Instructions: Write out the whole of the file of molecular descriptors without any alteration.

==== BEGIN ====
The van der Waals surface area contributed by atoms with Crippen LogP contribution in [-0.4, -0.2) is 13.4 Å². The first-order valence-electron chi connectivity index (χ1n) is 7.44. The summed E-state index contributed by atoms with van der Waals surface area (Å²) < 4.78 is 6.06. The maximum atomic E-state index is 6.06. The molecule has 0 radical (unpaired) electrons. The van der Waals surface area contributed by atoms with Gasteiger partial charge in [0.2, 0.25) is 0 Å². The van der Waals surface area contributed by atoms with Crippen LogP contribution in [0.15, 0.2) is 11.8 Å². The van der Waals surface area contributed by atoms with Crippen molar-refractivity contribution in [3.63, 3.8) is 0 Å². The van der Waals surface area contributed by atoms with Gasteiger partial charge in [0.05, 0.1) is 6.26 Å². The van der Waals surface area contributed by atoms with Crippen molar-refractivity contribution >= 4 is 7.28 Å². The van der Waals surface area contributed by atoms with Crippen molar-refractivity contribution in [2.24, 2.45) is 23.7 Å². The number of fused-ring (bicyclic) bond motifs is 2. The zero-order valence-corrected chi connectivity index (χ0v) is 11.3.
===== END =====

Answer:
The van der Waals surface area contributed by atoms with Crippen LogP contribution in [-0.4, -0.2) is 13.4 Å². The first-order valence-electron chi connectivity index (χ1n) is 7.44. The summed E-state index contributed by atoms with van der Waals surface area (Å²) < 4.78 is 6.06. The maximum atomic E-state index is 6.06. The molecule has 0 radical (unpaired) electrons. The van der Waals surface area contributed by atoms with Gasteiger partial charge in [0.2, 0.25) is 0 Å². The van der Waals surface area contributed by atoms with Crippen LogP contribution in [0.15, 0.2) is 11.8 Å². The van der Waals surface area contributed by atoms with Crippen molar-refractivity contribution in [3.63, 3.8) is 0 Å². The van der Waals surface area contributed by atoms with Gasteiger partial charge in [0.05, 0.1) is 6.26 Å². The van der Waals surface area contributed by atoms with Crippen molar-refractivity contribution >= 4 is 7.28 Å². The van der Waals surface area contributed by atoms with Crippen molar-refractivity contribution in [2.24, 2.45) is 23.7 Å². The number of fused-ring (bicyclic) bond motifs is 2. The zero-order valence-corrected chi connectivity index (χ0v) is 11.3.